Javascript Dependency Management for Rails Devs

15 Oct 2017

I wrote this to help a new dev at Fire Hazard get up to speed, but it might be useful for anyone looking to add advanced js to a rails application. This is one potential implementation of the stack - there are plenty of other ways to to it.

The 'player' sections of Citydash are a single-page javascript app, served by a Rails application. The actual javascript we write is several layers removed from what executes, because:

  1. We want to use lots of external libraries (which themselves have dependencies).

  2. Javascript's syntax is evolving all the time, and we want to use more recent language features now even though they may not be supported in all browsers yet.

  3. We want to compress the js before it goes down the wire, and use cache-busting to ensure we have the latest version.

Here's how we go from frontend/*.js in the repo to a running js app on the client:

The chain

Looks like this:

  • deploy
    • before_assets_precompile
      • yarn install
        • package.json
          • yarn run
            • package.json
              • cross-env
                • browserify
                  • envify
                  • babelify
                    • .babelrc
      • assets:precompile
  • web request
    • ...

bundle exec rake production deploy

Most of the magic happens when we deploy code to the server. This causes 'rake', the Rails automation tool, to execute the task 'deploy'. Before it does that, it loads:


This fragment hooks into rake's existing 'deploy' task, and adds a new step that executes two new shell commands on the server.

    task :before_assets_precompile do
      system('yarn install && yarn run build_players')
    Rake::Task['assets:precompile'].enhance ['before_assets_precompile']

yarn install

'yarn' is an improved equivalent to 'npm', the node package manager - a javascript dependency management system that performs roughly the same function as ruby's 'gem'. 'install' causes yarn to read 'package.json' to get a list of dependencies, figure out all of their dependencies, then download everything and place the source in node_modules/ (where we'll be able to find it in a minute).


In 'dependencies', we're listing all of the node modules our javascript loads (using 'import' statements). Like ruby's Gemfile, we also specify a version.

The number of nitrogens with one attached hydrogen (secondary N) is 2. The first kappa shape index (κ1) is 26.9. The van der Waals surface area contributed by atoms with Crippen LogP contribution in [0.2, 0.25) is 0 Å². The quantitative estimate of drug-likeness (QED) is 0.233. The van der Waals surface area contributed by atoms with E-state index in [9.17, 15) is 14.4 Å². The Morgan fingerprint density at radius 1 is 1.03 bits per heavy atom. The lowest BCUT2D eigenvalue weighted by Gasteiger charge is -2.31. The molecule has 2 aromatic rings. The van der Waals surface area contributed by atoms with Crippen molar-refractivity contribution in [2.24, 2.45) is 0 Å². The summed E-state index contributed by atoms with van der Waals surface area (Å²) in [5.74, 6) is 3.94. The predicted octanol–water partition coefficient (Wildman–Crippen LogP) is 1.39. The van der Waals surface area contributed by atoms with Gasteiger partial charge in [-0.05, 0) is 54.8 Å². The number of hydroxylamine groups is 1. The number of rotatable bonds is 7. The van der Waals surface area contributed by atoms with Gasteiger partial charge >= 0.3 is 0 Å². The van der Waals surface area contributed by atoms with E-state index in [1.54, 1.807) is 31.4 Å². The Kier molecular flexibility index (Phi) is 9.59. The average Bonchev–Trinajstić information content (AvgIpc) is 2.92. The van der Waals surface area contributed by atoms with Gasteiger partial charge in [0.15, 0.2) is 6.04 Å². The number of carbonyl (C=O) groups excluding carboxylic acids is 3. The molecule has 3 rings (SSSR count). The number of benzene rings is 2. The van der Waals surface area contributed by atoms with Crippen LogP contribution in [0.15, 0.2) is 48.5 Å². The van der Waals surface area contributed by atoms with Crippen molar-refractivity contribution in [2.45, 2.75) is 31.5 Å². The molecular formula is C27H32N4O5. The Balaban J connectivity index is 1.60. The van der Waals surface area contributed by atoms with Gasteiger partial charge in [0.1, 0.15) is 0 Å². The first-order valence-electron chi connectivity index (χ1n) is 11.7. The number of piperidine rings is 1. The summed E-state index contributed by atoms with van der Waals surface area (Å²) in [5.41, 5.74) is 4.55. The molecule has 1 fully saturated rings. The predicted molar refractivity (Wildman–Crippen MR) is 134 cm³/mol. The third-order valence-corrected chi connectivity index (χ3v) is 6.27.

yarn will create yarn.lock, the equivalent of Gemfile.lock. This means we can safely specify versions as "^1.2.3" (meaning "compatible with 1.2.3") - we'll only get new versions if we do 'yarn upgrade', rather than 'yarn install'.

      "name": "app",
      "version": "1.0.0",
      "private": true,
      "dependencies": {
        "axios": "0.15.2",
        "vue": "2.4.4",
        "vue-router": "2.7.0", 

yarn run build_players

'yarn run' is a loose analogue of ruby's 'bundle exec', except that it runs scripts which are defined in package.json rather than shell commands.


So we go back to a different section of package.json, where we define the scripts:

      "name": "frontend",
      "version": "1.0.0",
      "private": true,
      "scripts": {
        "build_players": "yarn install && cross-env NODE_ENV=production browserify -g envify frontend/app.js > app/assets/javascripts/app.js",


cross-env just sets up environment variables that are passed to it (here, NODE_ENV = production), and then runs the command passed to it (in this case, 'browserify').


browserify handles converting the javacript we write into javascript that can actually execute in browsers. It takes the 'entry point' for the app (frontend/app.js), finds everything else it needs either in the referenced app code, or in node_modules/, and outputs a single combined file to app/assets/javascripts/app.js.

This translates calls like

    import VueRouter from 'vue-router'

into something the browser can execute, since 'import' isn't implemented by browsers.

It also does a couple of additional transformations:


the -g envify adds an additional transform that replaces references to process.env.NODE_ENV with the environment we set up using cross-env.


Another transformation is documented in package.json:

    "browserify": {
        "transform": [

Babel is a tool that translates javascript to javascript. Here we're using it to enable using newer syntax (eg arrow functions) than browsers support. In package.json we require the dependency 'babel-preset-env' in order to get a preset.


Babel reads .babelrc to figure out which of the available presets to apply:

      "presets": ["env"]

Digression: Javascript versions

  • ES5 - old school, implemented everywhere. Babel is translating into this for us.
  • ES6 == ECMAScript 2015, standardised in 2015. Lots of new useful stuff.
  • ES7 == ECMAScript 2016. Very little added from ES6.
  • ES8 == ECMAScript 2017. In development.


When this all finishes, Rake returns to its normal deployment process, executing the task 'assets:precompile'. This is the normal Rails asset pipeline stuff - among other things, it will take app/assets/app.js, compress it, add a cache-busting hash to its filename, and place it in public/assets/app.js where the server can find it later.

This could be optimised away, or nearly away, since browserify has already done most of this work.

Once everything's built, the actual request is very simple:


The browser makes a request to /teams/abcde.


The rails app renders teams/show.html.erb, which includes:

<%= javascript_include_tag "app" %>

Load JS

The browser requests "/assets/app.js"

Serve JS

The server serves the previously-built file public/assets/javascripts/app.js.